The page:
by Jill Sorenson
Book 3 of Aftershock
I think I enjoyed Badlands a lot more than I'd expected to (more on that later). The entire book is so intense and fast-paced, and it is entirely possible that it is my favorite of the Aftershock books so far... though Freefall was also one I loved, so I really can't decide.
And the characters were so great! I especially love the fact that we're building onto Owen's character from previous books, as well as the relationship between Penny and Owen from a known history between them.
After the events of the San Diego earthquake (Aftershock), Owen Jackson and Penny Sandoval still remain friends, their relationship growing stronger and their feelings deeper as the years go by. But Owen holds himself back, feeling the differences of their social standings. In order to get his life moving forward, he agrees to take a position on Jorge Sandoval's personal security team with the condition that he distance himself from Penny. In return, the politician has offered him a letter of recommendation to help further his career, helping him find a spot with the Los Angeles Fire Department.
But everything changes when Penny is targeted by kidnappers who want to ransom her for money as well as force her father to drop out of the running as a presidential candidate. In the chaos, however, the kidnappers end up grabbing Penny's young son, Cruz, as well as Owen. They take the three hostages into the California badlands as part of their ransom plans, but what they hadn't counted on was Penny's escape as well as Owen's determination to keep Penny and Cruz safe.
Whether held captive, or trekking through the unforgiving heat of the desert, Owen vows to guard Penny and her son with his life; even if the person he's fighting against is his own brother.
I wasn't sure if I was going to like Badlands since I had a hard time relating to Penny in the first Aftershock book. She had come off as spoiled, entitled, and prejudiced. But I suppose that with the San Diego earthquake being years behind us, and Penny being allowed time to grow up, she has come out of the entire ordeal a much more mature person.
Raising a son and gaining acceptance from her super conservative father for getting pregnant out of wedlock has added to Penny's character growth since we last saw her two books prior. Also, according to the vaguely mentioned timeline, a few years have passed since the San Diego earthquake that brought Penny and Owen into each others' lives.
To be honest, I really love the person Penny is in this book, and I really love how she loves and accepts Owen with all her heart. Owen has certainly been through a lot of tough times, from a rough childhood with an abusive father and elder brother, to a hardening new outlook in life when he ended up in prison. I love that Owen doesn't give himself any excuses for the decisions he made before he ended up in prison, and he also doesn't give himself any excuses for the decisions he made while in prison.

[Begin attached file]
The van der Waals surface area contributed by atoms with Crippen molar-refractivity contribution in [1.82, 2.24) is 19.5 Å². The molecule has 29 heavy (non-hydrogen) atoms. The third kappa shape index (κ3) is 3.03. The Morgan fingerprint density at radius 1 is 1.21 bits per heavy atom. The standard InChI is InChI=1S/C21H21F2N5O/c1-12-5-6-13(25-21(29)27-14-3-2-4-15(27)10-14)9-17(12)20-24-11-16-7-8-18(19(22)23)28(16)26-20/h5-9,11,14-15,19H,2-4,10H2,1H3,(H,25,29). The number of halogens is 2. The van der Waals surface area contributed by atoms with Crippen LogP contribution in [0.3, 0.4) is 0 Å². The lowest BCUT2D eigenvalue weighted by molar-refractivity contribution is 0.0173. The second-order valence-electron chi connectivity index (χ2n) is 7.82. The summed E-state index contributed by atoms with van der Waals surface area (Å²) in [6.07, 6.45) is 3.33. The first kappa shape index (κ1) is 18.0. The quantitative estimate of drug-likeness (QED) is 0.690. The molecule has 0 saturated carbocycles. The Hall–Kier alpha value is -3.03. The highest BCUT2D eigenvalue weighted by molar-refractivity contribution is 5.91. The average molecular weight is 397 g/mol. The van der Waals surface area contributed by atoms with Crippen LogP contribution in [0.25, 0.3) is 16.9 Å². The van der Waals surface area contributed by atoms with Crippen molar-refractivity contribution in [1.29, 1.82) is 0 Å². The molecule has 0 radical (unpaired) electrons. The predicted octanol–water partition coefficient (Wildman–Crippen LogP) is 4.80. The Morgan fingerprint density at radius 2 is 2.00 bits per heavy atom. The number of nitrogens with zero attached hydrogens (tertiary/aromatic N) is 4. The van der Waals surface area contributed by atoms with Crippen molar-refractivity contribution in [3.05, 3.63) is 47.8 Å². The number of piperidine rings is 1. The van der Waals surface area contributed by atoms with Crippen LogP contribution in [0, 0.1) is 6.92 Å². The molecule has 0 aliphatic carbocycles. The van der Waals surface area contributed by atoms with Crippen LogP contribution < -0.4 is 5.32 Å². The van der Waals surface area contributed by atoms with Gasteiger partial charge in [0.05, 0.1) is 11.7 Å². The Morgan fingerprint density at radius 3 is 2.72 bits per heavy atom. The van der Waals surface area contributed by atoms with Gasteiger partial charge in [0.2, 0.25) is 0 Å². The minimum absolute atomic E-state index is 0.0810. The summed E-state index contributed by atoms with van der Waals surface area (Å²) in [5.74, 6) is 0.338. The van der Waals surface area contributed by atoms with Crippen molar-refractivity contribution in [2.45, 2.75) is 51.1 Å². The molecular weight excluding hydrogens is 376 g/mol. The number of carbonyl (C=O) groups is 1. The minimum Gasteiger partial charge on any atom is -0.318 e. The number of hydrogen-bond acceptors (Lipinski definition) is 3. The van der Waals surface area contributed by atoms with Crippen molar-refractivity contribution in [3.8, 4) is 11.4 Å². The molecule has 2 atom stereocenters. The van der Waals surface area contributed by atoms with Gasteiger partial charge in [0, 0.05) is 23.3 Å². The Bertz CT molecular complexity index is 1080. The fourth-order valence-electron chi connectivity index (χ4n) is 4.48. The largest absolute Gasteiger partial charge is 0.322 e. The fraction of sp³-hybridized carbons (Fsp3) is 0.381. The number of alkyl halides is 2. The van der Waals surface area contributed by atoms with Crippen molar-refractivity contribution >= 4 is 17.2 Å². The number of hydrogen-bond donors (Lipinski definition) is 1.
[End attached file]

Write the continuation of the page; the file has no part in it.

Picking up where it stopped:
He's accepted that that has been his life up to that point, and is making steps to turn his life around and make everything work out somehow. His ambitions are admirable, and his humble personality is kind of sweet as well.
Both characters are great together; both developing as the story progresses into even better people.
Because despite the fact that I love the person Penny is in the beginning of the book, I love that she recognizes and admits how readily she allowed her father to control her life simply because he not only didn't toss her and her son out, but also gave them everything they needed to live a comfortable life. I love that she also doesn't give herself any excuses when it was time to stand up to her father.
Setting character dynamics aside--and there are a lot of character dynamics in this book--I very much enjoyed the entire suspenseful progression, following Owen, Penny, and Cruz as they make their way through the Badlands. This story just keeps moving forward without a chance to stop for breath, and when all is said and done, we just kind of drift to an end in a well-outlined way.
If there is one thing I would point out, it would be the logic hole in the kidnappers hauling Owen along for the ride in the scheme. Though I suppose, in a way, Owen's brother had been expecting him to turn around and help them with the kidnapping and ransom? I suppose I would have been a little less forgiving if that reason hadn't been presented, since it seems highly foolish to kidnap the targeted rich girl and her bodyguard as well.
I loved this book, nonetheless, and I'm glad that I finally had a chance to get to it. And in spite of how much I really disliked some of the characters, it occurs to me that they didn't take away from my enjoyment of Badlands, and in fact, kind of enhanced my satisfaction.
Jill Sorenson writes in a way that is real and down-to-earth, gritty and intense, and just keeps you hooked from the beginning until the end, with characters that are not the usual, larger-than-life romance novel types.